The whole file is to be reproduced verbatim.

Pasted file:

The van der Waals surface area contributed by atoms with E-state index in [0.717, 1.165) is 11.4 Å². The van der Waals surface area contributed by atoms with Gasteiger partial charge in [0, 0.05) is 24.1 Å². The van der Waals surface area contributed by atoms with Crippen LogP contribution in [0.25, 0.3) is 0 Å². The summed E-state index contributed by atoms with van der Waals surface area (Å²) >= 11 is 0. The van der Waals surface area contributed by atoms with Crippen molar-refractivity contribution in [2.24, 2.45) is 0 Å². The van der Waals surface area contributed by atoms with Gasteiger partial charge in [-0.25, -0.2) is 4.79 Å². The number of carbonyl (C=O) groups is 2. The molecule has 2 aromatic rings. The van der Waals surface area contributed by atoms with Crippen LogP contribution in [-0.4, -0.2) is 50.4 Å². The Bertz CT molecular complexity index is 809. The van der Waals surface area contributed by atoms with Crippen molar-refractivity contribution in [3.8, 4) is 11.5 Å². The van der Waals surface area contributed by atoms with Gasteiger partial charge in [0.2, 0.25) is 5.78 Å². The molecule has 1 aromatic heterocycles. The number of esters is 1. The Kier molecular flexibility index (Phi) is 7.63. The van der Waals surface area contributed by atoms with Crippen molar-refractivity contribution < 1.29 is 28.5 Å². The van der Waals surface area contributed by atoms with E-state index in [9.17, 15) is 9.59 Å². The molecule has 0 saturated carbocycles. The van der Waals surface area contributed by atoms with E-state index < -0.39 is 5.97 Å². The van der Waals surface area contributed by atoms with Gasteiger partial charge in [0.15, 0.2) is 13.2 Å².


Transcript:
The van der Waals surface area contributed by atoms with E-state index in [0.717, 1.165) is 11.4 Å². The van der Waals surface area contributed by atoms with Gasteiger partial charge in [0, 0.05) is 24.1 Å². The van der Waals surface area contributed by atoms with Crippen LogP contribution in [0.25, 0.3) is 0 Å². The summed E-state index contributed by atoms with van der Waals surface area (Å²) >= 11 is 0. The van der Waals surface area contributed by atoms with Crippen molar-refractivity contribution in [2.24, 2.45) is 0 Å². The van der Waals surface area contributed by atoms with Gasteiger partial charge in [-0.25, -0.2) is 4.79 Å². The number of carbonyl (C=O) groups is 2. The molecule has 2 aromatic rings. The van der Waals surface area contributed by atoms with Crippen LogP contribution in [-0.4, -0.2) is 50.4 Å². The Bertz CT molecular complexity index is 809. The van der Waals surface area contributed by atoms with Crippen molar-refractivity contribution in [3.8, 4) is 11.5 Å². The van der Waals surface area contributed by atoms with Gasteiger partial charge in [0.2, 0.25) is 5.78 Å². The molecule has 1 aromatic heterocycles. The number of esters is 1. The Kier molecular flexibility index (Phi) is 7.63. The van der Waals surface area contributed by atoms with Crippen molar-refractivity contribution < 1.29 is 28.5 Å². The van der Waals surface area contributed by atoms with E-state index in [9.17, 15) is 9.59 Å². The molecule has 0 saturated carbocycles. The van der Waals surface area contributed by atoms with E-state index < -0.39 is 5.97 Å². The van der Waals surface area contributed by atoms with Gasteiger partial charge in [0.15, 0.2) is 13.2 Å².